Lighting 201

These are two examples of a bad lighting job because there is too much glare off the water, creating an unpleasant and distracting display. Two ways to fix this are by using a softer Kelvin lightbulb or by simply changing the placement of the fixture.


Specification of distinct lighting zones creates proper layers and lighting transitions, as well as helps identify the location of a power supply. When dealing with multiple connection points, consider a "hub," such as a sprinkler valve box, to centralize the connection points between fixtures.

Lighting Demo
A lighting demo can be very effective in having the client say yes to a lighting plan. In order to do this effectively, begin by setting up a small area to demo. You should have a lighting kit wired and ready to go beforehand. Make sure to place the lights in a key area that can be seen when the client comes home at night.

A good way to sell the project is to leave the lights installed for a small period of time and put in writing that the lights are only temporary, then remove the lights after a few days to stimulate a demand from the client.



Lighting 201

Lighting zones, sometimes referred to as circuit runs, can be created with multiple transformers (depending on location and distance) or with a single multi-tap transformer. Creating a good lighting zone can help simplify the wiring layout and make it easier to fix problems as they arise.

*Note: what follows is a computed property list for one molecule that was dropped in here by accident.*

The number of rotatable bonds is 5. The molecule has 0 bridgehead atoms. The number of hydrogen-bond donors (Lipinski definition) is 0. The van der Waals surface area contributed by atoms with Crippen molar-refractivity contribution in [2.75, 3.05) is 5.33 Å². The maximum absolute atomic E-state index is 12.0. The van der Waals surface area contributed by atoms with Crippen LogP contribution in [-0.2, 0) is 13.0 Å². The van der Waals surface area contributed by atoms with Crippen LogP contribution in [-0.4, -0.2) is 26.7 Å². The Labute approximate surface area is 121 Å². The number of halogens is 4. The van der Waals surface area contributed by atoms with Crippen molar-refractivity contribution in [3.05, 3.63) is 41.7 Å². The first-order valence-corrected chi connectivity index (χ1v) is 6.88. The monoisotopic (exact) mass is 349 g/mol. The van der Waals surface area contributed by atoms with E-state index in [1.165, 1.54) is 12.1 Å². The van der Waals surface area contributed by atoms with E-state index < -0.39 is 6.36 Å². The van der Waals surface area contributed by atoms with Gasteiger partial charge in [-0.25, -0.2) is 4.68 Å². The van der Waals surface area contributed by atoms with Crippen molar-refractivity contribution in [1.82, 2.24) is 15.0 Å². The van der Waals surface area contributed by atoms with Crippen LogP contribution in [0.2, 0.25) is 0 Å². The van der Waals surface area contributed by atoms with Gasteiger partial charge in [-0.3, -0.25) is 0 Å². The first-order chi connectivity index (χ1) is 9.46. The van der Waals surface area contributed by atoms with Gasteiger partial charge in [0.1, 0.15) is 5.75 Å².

Conclusion
Landscape lighting is an essential and integral part of the landscape design. A little light goes a long way. It is important to note that the designer and contractor understand the basics of LED lighting as it relates to the landscape. As with many schools of thought, keep it simple. LED products are constantly evolving. Please remember to test and validate all new technology. Get well acquainted with your favorite fixture choices and make sure they can be field serviced and updated as new and improved "breakthrough" technology becomes available.






Lighting 201

A Breakdown on Kelvin Colors
One of the ways to describe the appearance of a lighting fixture is by referring to the color temperature of the lightbulb, which is measured in degrees of Kelvin on a scale from 1,000 to upwards of 12,000.

Westinghouselighting.com relates that, "Typically, Kelvin temperatures for commercial and residential lighting applications fall somewhere on a scale from 2000K to 6500K."

Lower down on the scale (2000K to 3000k), the lights are often referred to as "warm" because they are not as bright as the lights that fall higher up on the scale. "Warm" lights usually produce an orange or yellowish coloration.

Bulbs that measure between 3100K and 4500K can sometimes be called "cool white." These bulbs typically emit a neutral white light or a soft blue tint.

Lastly, bulbs above 4500K are classified as having a "daylight" color temperature. These bulbs are bright, strong, and attempt to mimic a daytime environment. The differences between the Kelvin color ranges can be best noticed when two lights with different temperature bulbs are compared side-by-side. Perhaps you have even noticed this before in your home.



As seen in LASN magazine, April 2019.



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June 25, 2019, 11:46 am PDT